In was during this time I really developed an appreciation for architecture as a distinct discipline in its own right. I got to work alongside many IT architects of various backgrounds and capabilities. I attended Architecture Forums where the roadmaps were presented to the CIO. What was interesting was seeing how many of the technical decisions either directly benefited through cost saving, business enablement or supported future company growth and expansion. Growing up in IT, I had often heard how IT exists to support the business. This was truly my first experience seeing the truest extent in which IT could enable the enterprise.

It is also what made me truly realise that many security professionals lack an architectural focus in what we do. Now this is not something limited to our profession is alone. There are plenty of people passing themselves off as “architects” when in fact they are really “designers”. This happens in construction all the time.

It seems intuitive to both “designers” and “architects” that “form follows function”. But what is the distinction between the two? There are application security architectures, infrastructure security architectures, heck once you start getting into SABSA, there is a model for policy security architecture! So what are all these different architectures? What do they mean? Are they just ‘fluff’? Or is there something more?

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We’ve talked quite a bit about PCI DSS compliance here; (http://beastorbuddha.com/category/pci/). Generally, we’ve looked at what is going wrong, what can go wrong and from there, what organisations should be considering to do it better. Looking at it from a slightly different perspective here but not wholly new either – we’ve touched on and skirted around this a few times.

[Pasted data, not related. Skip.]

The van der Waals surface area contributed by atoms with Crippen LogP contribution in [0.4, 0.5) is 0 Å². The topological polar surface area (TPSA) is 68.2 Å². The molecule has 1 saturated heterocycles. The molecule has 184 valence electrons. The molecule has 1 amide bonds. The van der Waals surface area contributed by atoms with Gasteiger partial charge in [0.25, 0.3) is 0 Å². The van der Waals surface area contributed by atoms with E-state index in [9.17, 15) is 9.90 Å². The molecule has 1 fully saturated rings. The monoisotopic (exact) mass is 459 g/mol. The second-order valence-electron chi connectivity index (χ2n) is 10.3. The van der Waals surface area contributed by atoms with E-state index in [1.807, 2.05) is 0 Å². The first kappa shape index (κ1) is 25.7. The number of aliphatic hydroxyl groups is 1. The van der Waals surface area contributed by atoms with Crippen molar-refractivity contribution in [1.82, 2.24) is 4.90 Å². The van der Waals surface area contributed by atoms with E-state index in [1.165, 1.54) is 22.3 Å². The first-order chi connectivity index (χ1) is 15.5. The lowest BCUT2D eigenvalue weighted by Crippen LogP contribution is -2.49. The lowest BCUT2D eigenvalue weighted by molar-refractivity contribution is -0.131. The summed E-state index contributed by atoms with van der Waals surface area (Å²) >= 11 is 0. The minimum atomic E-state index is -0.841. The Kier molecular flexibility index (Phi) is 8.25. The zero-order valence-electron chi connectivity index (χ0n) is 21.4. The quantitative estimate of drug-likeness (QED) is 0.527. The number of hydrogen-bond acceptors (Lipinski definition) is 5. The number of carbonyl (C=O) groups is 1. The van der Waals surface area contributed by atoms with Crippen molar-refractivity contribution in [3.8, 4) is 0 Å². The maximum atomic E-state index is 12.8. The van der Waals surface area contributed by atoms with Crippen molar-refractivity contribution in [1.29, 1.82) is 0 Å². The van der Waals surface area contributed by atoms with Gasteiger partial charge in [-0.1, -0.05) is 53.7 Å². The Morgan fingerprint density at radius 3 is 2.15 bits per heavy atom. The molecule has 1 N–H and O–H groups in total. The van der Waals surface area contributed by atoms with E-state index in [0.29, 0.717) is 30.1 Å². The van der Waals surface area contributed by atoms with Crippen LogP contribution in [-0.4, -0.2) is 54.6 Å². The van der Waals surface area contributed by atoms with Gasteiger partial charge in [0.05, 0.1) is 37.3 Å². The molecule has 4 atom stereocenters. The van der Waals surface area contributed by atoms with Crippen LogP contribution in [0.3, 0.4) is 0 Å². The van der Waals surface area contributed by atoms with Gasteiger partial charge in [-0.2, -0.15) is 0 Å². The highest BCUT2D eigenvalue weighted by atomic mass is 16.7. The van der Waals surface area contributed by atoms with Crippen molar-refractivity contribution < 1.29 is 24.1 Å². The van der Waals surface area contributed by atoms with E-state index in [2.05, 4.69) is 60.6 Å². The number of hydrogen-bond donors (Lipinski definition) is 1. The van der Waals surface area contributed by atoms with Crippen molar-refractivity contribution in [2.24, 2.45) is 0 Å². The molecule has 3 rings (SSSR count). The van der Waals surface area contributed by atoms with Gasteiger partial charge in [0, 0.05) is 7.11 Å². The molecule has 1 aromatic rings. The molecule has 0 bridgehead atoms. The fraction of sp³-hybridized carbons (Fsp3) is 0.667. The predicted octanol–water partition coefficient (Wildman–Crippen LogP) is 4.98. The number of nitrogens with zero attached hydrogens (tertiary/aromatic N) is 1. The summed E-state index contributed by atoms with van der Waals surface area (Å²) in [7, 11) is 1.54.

While PCI DSS has been a good wake up call for many organisations, there’s a negative side also which doesn’t get much attention – lost in all the talk about the benefits that PCI DSS has provided organisations who’ve previously had weak to non-existent security practices – security strategy based solely on compliance.

It doesn’t work.

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Patrick Gray delivers Australia’s best Information Security Podcast here at Risky Business.

In this podcast, he talks with regular guest, Securus Global’s, Declan Ingram:
http://risky.biz/RB2-declan-forrester

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Securus Global: IT Security, Penetration Testing, Security Assessments, PCI Compliance, Product Assurance, QualysGuard, Security Strategy, Vulnerability Assessment.



The APRA “prudential practice guide”, (PPG234) hasn’t really come out all guns a blazing so far has it? (Press release and document here). Or has it?

It would be interesting to know from readers if anyone has yet been involved with PPG 234 and APRA. ie; Are you talking about it? Are you adopting the “principles”? Are you dealing with APRA in any sense regarding the “principles”?